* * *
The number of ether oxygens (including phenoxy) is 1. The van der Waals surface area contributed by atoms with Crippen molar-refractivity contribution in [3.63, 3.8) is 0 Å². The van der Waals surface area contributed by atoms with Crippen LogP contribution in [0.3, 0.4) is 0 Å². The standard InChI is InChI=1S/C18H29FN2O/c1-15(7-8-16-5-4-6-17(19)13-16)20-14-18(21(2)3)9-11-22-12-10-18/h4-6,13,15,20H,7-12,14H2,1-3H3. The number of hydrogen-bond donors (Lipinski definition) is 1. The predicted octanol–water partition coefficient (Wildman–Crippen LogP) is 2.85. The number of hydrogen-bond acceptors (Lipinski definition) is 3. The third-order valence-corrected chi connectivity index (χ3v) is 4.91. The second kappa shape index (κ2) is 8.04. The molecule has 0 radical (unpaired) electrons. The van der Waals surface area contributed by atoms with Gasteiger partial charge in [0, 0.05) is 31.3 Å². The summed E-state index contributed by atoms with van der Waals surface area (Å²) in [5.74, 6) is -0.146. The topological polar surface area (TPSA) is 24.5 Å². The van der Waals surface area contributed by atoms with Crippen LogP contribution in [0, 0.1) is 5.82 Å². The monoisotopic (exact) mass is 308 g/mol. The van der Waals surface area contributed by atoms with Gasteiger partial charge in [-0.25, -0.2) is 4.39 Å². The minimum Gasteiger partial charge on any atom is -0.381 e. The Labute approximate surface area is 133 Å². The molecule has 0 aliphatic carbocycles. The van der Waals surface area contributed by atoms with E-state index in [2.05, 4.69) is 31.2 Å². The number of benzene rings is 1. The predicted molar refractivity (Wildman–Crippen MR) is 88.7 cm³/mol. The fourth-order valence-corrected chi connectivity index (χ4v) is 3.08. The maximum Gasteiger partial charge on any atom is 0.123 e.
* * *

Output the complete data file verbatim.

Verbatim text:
The number of ether oxygens (including phenoxy) is 1. The van der Waals surface area contributed by atoms with Crippen molar-refractivity contribution in [3.63, 3.8) is 0 Å². The van der Waals surface area contributed by atoms with Crippen LogP contribution in [0.3, 0.4) is 0 Å². The standard InChI is InChI=1S/C18H29FN2O/c1-15(7-8-16-5-4-6-17(19)13-16)20-14-18(21(2)3)9-11-22-12-10-18/h4-6,13,15,20H,7-12,14H2,1-3H3. The number of hydrogen-bond donors (Lipinski definition) is 1. The predicted octanol–water partition coefficient (Wildman–Crippen LogP) is 2.85. The number of hydrogen-bond acceptors (Lipinski definition) is 3. The third-order valence-corrected chi connectivity index (χ3v) is 4.91. The second kappa shape index (κ2) is 8.04. The molecule has 0 radical (unpaired) electrons. The van der Waals surface area contributed by atoms with Gasteiger partial charge in [0, 0.05) is 31.3 Å². The summed E-state index contributed by atoms with van der Waals surface area (Å²) in [5.74, 6) is -0.146. The topological polar surface area (TPSA) is 24.5 Å². The van der Waals surface area contributed by atoms with Crippen LogP contribution in [0, 0.1) is 5.82 Å². The monoisotopic (exact) mass is 308 g/mol. The van der Waals surface area contributed by atoms with Gasteiger partial charge in [-0.25, -0.2) is 4.39 Å². The minimum Gasteiger partial charge on any atom is -0.381 e. The Labute approximate surface area is 133 Å². The molecule has 0 aliphatic carbocycles. The van der Waals surface area contributed by atoms with E-state index in [2.05, 4.69) is 31.2 Å². The number of benzene rings is 1. The predicted molar refractivity (Wildman–Crippen MR) is 88.7 cm³/mol. The fourth-order valence-corrected chi connectivity index (χ4v) is 3.08. The maximum Gasteiger partial charge on any atom is 0.123 e.